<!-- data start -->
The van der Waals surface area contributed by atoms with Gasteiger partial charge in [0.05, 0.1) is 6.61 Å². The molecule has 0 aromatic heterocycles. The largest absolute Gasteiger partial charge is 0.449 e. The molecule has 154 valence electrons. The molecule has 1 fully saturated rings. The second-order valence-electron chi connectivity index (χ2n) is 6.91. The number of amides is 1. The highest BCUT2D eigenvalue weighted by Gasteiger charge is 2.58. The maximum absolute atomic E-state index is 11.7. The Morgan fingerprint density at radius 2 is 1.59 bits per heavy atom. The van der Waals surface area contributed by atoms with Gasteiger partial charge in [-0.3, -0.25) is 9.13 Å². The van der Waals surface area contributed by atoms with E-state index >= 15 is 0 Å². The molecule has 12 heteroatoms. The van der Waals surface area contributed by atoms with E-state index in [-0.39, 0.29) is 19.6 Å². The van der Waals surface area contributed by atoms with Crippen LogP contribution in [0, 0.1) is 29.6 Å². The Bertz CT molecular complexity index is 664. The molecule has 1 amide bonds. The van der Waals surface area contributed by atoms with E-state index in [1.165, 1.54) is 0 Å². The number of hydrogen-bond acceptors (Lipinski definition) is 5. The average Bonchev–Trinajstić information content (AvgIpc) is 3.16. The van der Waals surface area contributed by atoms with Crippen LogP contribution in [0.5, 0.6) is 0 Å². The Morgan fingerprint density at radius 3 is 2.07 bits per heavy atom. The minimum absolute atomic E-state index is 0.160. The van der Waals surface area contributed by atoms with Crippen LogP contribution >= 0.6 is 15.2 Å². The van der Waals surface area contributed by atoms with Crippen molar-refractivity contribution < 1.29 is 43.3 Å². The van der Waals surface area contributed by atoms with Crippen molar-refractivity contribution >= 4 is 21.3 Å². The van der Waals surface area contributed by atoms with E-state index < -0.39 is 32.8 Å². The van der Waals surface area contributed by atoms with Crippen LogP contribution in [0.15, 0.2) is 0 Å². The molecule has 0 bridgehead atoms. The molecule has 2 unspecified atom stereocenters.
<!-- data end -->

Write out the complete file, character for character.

The van der Waals surface area contributed by atoms with Gasteiger partial charge in [0.05, 0.1) is 6.61 Å². The molecule has 0 aromatic heterocycles. The largest absolute Gasteiger partial charge is 0.449 e. The molecule has 154 valence electrons. The molecule has 1 fully saturated rings. The second-order valence-electron chi connectivity index (χ2n) is 6.91. The number of amides is 1. The highest BCUT2D eigenvalue weighted by Gasteiger charge is 2.58. The maximum absolute atomic E-state index is 11.7. The Morgan fingerprint density at radius 2 is 1.59 bits per heavy atom. The van der Waals surface area contributed by atoms with Gasteiger partial charge in [-0.3, -0.25) is 9.13 Å². The van der Waals surface area contributed by atoms with E-state index >= 15 is 0 Å². The molecule has 12 heteroatoms. The van der Waals surface area contributed by atoms with E-state index in [-0.39, 0.29) is 19.6 Å². The van der Waals surface area contributed by atoms with Crippen LogP contribution in [0, 0.1) is 29.6 Å². The Bertz CT molecular complexity index is 664. The molecule has 1 amide bonds. The van der Waals surface area contributed by atoms with E-state index in [1.165, 1.54) is 0 Å². The number of hydrogen-bond acceptors (Lipinski definition) is 5. The average Bonchev–Trinajstić information content (AvgIpc) is 3.16. The van der Waals surface area contributed by atoms with Crippen LogP contribution in [0.5, 0.6) is 0 Å². The Morgan fingerprint density at radius 3 is 2.07 bits per heavy atom. The minimum absolute atomic E-state index is 0.160. The van der Waals surface area contributed by atoms with Crippen LogP contribution >= 0.6 is 15.2 Å². The van der Waals surface area contributed by atoms with Crippen molar-refractivity contribution < 1.29 is 43.3 Å². The van der Waals surface area contributed by atoms with Crippen molar-refractivity contribution >= 4 is 21.3 Å². The van der Waals surface area contributed by atoms with E-state index < -0.39 is 32.8 Å². The van der Waals surface area contributed by atoms with Crippen LogP contribution in [0.15, 0.2) is 0 Å². The molecule has 0 bridgehead atoms. The molecule has 2 unspecified atom stereocenters.